Commissioners Vote To Decrease Bed, Breakfast Rental License Fees

SNOW HILL – County leaders agreed last week to lower rental license fees for bed and breakfasts.

Annual rental license fees for bed and breakfasts in unincorporated sections of the county will decrease to $200 following a vote by the Worcester County Commissioners Oct. 5.

“I think next spring at budget time we’re going to have to look at all these fees once again,” Commissioner Joe Mitrecic said.

Jennifer Keener, the county’s director of development review and permitting, said she’d reviewed license fees for bed and breakfasts at the commissioners’ request. Fees were established in 2019 and set at levels intended to establish a self-supporting licensing program. At that time, short-term dwelling rental licensing fees were reduced from $400 to $200, mobile home park unit fees dropped from $400 to $200 and long-term dwelling rental fees were dropped from $100 to $50. Licensing fees for bed and breakfasts weren’t discussed and so stayed at the proposed $400.

“Given that we only have two establishments in Worcester County in the unincorporated areas that are bed and breakfasts that are legally licensed, my recommendation if you do decide to reduce the fee, would be $250 which is consistent with our hotel/motel classification,” Keener said.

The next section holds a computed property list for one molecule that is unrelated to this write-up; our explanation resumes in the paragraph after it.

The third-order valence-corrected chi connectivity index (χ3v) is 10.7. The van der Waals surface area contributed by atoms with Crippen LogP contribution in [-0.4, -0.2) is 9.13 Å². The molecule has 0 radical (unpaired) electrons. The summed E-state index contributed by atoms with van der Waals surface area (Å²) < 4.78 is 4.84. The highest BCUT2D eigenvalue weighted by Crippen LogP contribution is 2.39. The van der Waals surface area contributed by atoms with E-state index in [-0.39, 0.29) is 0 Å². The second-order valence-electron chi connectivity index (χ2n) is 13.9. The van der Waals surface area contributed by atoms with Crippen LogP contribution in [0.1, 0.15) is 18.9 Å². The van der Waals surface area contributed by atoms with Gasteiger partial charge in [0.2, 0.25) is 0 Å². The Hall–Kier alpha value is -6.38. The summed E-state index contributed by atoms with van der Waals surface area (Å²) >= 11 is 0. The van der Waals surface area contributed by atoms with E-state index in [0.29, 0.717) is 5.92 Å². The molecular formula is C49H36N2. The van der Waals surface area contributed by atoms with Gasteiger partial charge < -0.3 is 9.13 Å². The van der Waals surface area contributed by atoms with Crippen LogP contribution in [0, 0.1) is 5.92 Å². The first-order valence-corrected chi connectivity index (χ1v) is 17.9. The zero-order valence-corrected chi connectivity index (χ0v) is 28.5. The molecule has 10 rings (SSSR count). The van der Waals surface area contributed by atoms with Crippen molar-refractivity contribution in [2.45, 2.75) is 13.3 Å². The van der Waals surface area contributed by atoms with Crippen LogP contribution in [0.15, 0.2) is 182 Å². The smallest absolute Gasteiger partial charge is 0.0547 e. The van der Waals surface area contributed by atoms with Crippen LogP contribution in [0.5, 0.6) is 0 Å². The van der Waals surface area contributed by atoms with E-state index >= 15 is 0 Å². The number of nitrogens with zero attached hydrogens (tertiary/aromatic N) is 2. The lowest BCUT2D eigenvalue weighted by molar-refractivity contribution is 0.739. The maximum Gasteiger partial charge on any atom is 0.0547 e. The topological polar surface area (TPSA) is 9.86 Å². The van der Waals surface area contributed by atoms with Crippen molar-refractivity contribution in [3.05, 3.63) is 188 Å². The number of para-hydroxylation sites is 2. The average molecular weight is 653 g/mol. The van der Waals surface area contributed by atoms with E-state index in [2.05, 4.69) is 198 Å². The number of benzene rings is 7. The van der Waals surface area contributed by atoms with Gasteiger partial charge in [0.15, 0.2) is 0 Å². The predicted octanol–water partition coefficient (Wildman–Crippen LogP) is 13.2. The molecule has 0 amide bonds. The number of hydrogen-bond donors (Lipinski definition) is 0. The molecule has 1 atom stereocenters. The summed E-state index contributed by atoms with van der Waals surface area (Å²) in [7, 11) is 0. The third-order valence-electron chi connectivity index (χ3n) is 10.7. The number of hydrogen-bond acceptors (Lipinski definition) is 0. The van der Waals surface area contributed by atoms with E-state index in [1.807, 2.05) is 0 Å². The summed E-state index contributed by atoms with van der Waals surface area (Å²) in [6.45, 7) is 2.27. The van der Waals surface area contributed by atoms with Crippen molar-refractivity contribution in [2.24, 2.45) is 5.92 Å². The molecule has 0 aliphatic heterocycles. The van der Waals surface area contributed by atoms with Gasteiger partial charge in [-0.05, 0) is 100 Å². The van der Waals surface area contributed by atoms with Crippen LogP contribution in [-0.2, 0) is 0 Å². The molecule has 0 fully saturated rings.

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Commissioner Josh Nordstrom spoke in favor of the reduction.

“This came up in discussion with the owners of the Mansion House Bed and Breakfast in Public Landing, one of the two that you mentioned,” he said.

Nordstrom said that because there were only two bed and breakfasts in the county it would be a minimal impact to the county financially if the fees were reduced. He added that hotels and motels could accommodate many guests, whereas the bed and breakfast only had six rooms.

“It seems to me that maybe it makes sense to lower it some,” he said.

Commissioner Ted Elder agreed and said he wanted to see the fee at $200, the same as it was for short-term rental establishments.

“A bed and breakfast is not like a hotel/motel,” he said, adding that hotels did way more business than bed and breakfasts did.

The commissioners voted unanimously to approve the fee reduction. Mitrecic, however, said license fees would likely be discussed again next year.

“As this program moves forward we’re going to have to assess where we are with it and what it’s costing us and the income that we have from it,” he said. “I will go along with this today but I think we’re going to have to have an overall look at it again before budget time.”

About The Author: Charlene Sharpe

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Charlene Sharpe has been with The Dispatch since 2014. A graduate of Stephen Decatur High School and the University of Richmond, she spent seven years with the Delmarva Media Group before joining the team at The Dispatch.